The owner of Mount Pleasant-based Tidelands Bank reported a first-quarter net loss of $785,056, fueled by a decline in loans and, consequently, the interest income they provide.
On a per-share basis, the deficit was 19 cents. The figure includes a $180,000 quarterly dividend that Tidelands Bancshares Inc. owes the U.S. Treasury.
The results compared to a $1.14 million loss for the previous quarter and a nearly $24,000 profit for the first three months of 2012, Tidelands said in a filing with the Securities and Exchange Commission.
Thomas Lyles, chief executive officer and president, noted that the bank’s bottom line was squeezed by a drop in interest payments. Revenue in that category fell 25 percent to $4.3 million compared to March 2012. One reason. Lykes said, is that more borrowers have been paying off their loans early as the economy has improved.
“All that serves to say is that the interest income on that loan portfolio has declined,” he said.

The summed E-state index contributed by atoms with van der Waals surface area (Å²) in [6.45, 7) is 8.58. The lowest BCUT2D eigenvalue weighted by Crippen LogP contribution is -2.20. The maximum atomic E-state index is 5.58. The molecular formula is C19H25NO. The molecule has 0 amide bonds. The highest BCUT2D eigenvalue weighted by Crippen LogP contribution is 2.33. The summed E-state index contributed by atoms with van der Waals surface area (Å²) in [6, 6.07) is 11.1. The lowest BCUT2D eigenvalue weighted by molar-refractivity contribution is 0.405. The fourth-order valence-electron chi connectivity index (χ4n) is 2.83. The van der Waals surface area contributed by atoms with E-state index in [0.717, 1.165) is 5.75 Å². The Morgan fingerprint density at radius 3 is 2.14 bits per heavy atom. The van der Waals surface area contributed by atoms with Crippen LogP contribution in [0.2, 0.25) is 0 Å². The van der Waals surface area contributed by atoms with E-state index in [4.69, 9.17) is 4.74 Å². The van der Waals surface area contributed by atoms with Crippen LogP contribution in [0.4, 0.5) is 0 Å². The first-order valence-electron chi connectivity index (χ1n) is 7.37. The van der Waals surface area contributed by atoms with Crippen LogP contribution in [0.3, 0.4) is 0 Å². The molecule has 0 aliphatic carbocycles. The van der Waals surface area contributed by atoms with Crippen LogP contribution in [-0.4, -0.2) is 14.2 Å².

Borrowings at Tidelands totaled $333 million as of March 31, down 10 percent from a year ago.
Lyles said the bank is now focused on replenishing that portfolio because Tidelands has worked out many of the recession-induced problem loans on its books.
“We need to grow it,” he said. “We don’t need to get it back to where it was two years ago. We need to do it gradually and methodically. It’s time.”
Tidelands said it set aside $185,000 in its reserve fund to cover potential losses for the January-March 2013 period. Its portfolio of repossessed real estate was valued at $22.5 million at the end of March, essentially flat compared to Dec. 31.
The seven-branch Tidelands has seven offices from the Hilton Head Island area to Myrtle Beach, though most of its business is concentrated in the Charleston region. Its annual meeting of shareholders is scheduled for May 20 at its Mount Pleasant offices.
Notice about comments:
The Post and Courier is pleased to offer readers the enhanced ability to comment on stories. Some of the comments may be reprinted elsewhere in the site or in the newspaper. We ask that you refrain from profanity, hate speech, personal comments and remarks that are off point.